Humanities Core Course Study of Student Writing 1999-2000

Principal Investigator: Michael P. Clark, Associate Executive ViceChancellor in Charge of Academic Planning

Report to the Division of Undergraduate Education

Elizabeth Losh, Writing Director, Humanities Core Course

HCC Writing Pedagogy and the Sequence of Assignments (See AppendixA – "Writing Prompts")

One of the fundamental assumptions of this course and its directors is that students learn the skills of academic discourse most effectively when faced with discrete tasks and step-by-step instruction. In 1999-2000students wrote ten essays for their writing grades on the following academic skills: Definition, Counterargument, Rhetorical Analysis, Analysis of Imageor Narrative, Textual Analysis, Textual Explication, Application, Evaluation,Causal Analysis, and Documentary Research.<1>

Students began with a highly structured "template" assignment, in which most of the text was supplied by Philosophy professor Terence Parsons, and gradually, over the course of the year, had more and more freedom in "independent" composition to prepare for the capstone research paper that finished the course. Many of these assignments had corollary assignments in the Writing 39 series, which the majority of students at UCI take to fulfill their lower division writing requirement.<2>  The effort to create a more coherent sequence and more coordination in Lower Division Writing can be traced directly to a 1998 external review, which judged the Humanities Core Course at the time to be a course that "uses writing" rather than a course "in writing."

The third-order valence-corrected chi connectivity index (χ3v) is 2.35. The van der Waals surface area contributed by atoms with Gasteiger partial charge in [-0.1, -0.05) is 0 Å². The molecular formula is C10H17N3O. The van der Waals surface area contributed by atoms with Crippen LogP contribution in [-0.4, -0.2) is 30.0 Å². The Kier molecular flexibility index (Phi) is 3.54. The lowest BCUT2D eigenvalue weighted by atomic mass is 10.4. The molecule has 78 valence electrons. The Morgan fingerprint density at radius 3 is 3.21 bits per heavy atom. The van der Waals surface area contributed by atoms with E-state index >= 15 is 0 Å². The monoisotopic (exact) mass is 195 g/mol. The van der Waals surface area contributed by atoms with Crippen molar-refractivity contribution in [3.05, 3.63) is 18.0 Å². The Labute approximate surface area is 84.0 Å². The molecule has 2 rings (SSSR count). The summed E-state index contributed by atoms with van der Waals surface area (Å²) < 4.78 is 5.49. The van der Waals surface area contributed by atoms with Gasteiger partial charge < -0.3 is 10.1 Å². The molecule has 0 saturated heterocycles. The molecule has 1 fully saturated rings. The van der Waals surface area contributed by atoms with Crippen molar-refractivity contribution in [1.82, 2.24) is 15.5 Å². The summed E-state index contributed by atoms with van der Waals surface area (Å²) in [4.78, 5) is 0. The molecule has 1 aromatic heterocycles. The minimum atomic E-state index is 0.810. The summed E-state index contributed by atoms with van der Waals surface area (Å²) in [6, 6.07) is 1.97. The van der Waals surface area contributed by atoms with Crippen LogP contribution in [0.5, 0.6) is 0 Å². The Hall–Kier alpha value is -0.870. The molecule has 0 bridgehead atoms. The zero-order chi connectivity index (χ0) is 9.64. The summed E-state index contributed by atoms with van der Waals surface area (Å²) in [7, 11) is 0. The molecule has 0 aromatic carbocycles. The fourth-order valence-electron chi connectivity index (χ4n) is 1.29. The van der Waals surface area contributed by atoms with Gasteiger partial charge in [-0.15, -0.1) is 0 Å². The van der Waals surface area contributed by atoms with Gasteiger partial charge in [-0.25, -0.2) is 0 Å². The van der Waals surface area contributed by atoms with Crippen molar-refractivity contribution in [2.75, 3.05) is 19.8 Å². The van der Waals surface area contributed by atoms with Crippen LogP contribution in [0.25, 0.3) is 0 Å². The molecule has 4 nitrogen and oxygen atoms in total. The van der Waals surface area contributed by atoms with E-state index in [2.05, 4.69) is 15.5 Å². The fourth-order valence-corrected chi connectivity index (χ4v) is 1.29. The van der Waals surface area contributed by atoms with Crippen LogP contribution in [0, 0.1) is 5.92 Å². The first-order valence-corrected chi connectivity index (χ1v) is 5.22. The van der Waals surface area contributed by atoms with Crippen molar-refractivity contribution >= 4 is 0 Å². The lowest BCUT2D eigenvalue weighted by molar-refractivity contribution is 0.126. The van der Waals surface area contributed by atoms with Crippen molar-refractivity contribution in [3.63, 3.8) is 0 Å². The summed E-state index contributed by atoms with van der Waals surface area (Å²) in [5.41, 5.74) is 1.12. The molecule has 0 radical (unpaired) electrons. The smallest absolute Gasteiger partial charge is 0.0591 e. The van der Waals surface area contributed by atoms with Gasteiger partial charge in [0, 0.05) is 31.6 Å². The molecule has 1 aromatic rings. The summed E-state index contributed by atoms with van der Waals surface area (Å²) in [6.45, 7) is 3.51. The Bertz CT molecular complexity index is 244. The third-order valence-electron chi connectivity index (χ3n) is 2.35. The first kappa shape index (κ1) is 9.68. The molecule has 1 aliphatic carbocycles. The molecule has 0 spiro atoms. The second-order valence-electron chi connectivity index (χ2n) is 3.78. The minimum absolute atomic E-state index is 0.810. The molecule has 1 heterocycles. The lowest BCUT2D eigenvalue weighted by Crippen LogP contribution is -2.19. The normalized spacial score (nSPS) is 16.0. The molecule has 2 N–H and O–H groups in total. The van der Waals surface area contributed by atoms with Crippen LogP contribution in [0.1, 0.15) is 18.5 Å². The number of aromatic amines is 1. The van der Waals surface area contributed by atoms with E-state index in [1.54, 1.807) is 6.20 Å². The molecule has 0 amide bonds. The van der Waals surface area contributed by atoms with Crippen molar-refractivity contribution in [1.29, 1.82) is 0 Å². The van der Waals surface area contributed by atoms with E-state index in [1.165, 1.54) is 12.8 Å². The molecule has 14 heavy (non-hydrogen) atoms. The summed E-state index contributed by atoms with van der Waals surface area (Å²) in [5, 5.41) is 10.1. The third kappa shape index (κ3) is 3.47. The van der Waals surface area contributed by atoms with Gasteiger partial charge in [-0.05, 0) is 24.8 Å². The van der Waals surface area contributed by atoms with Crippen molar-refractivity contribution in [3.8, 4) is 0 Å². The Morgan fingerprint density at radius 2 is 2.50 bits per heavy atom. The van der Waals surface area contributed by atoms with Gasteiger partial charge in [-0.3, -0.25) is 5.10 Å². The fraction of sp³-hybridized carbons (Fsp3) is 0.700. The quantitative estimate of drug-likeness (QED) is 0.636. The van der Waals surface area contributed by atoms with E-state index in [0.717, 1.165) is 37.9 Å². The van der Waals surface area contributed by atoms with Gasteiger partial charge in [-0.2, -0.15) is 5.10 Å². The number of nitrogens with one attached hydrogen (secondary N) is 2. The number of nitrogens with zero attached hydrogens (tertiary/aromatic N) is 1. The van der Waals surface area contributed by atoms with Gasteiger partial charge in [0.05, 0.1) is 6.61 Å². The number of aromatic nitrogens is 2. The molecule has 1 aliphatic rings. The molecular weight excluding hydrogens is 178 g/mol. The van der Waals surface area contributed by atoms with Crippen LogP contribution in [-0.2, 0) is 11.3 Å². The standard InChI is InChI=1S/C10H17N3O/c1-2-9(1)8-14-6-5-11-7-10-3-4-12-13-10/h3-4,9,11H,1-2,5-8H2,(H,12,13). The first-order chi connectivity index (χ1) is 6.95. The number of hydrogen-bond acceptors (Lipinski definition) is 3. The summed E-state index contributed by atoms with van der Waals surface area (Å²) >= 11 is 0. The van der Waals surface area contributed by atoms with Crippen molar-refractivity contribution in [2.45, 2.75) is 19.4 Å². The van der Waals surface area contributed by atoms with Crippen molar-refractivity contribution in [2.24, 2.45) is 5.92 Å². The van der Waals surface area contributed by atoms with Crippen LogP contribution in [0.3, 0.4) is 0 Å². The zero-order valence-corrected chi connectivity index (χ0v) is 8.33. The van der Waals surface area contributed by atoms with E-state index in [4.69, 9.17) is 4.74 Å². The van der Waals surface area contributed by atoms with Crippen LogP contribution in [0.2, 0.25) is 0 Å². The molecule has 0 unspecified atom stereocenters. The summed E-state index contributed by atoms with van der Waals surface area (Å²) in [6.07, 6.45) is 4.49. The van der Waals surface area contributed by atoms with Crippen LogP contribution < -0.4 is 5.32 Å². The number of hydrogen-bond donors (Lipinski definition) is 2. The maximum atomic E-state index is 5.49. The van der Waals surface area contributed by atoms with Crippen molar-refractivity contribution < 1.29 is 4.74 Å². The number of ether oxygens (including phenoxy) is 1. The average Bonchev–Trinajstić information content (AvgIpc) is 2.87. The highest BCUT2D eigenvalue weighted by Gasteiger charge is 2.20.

Two years of feedback from faculty and administrators indicates that the post-review approach to the HCC writing curriculum has produced significant progress in meeting goals for reform. Quarterly instructor evaluation forms are significantly more positive about the writing curriculum since the introduction of the new sequence and its corresponding articulated weekly pedagogical goals. Unlike the 1998 review, the recent 2001 WASC report described HCC as a "superbly conceived" course with "carefully sequenced" writing assignments. In the words of the reviewers: "The result for students is a sustained, supervised voyage of discovery into the realm of academic discourse: they are given both the form of academic writing, and that the form itself is investigation of significant, even existential human matters. UCI can congratulate itself on creating, within this sequence, an actual‘culture of writing.’"<3>

This study was not designed to assess whether the current HCC approach was more effective than other pedagogical approaches in Rhetoric and Composition, such as approaches to student discourse that do not attempt to isolate individual writing skills in academic discourse and are currently not favored in Lower Division Writing on this campus, or approaches that emphasize writing in particular disciplinary genres, which generally is emphasizedin Upper Division Writing on this campus.<4>  It was intended rather to facilitate program review and provide a campus-specific model for assessment that could be transported to other lower division and upper division writing courses. If funds become available to gather and analyze portfolios, this method also allows these students to be "tracked" through their upper division writing experiences that begin in 2001-2002.

Although there were previous studies of student writing performed on campus, to our knowledge, this is the first truly "longitudinal" one, in that it samples randomly selected students and tracks work done over thecourse of the entire year with the same students.<5>

The Sample (See AppendixB – "Demographic Information on the Sample")

The base sample was derived from randomly selecting two students from each section in Fall quarter.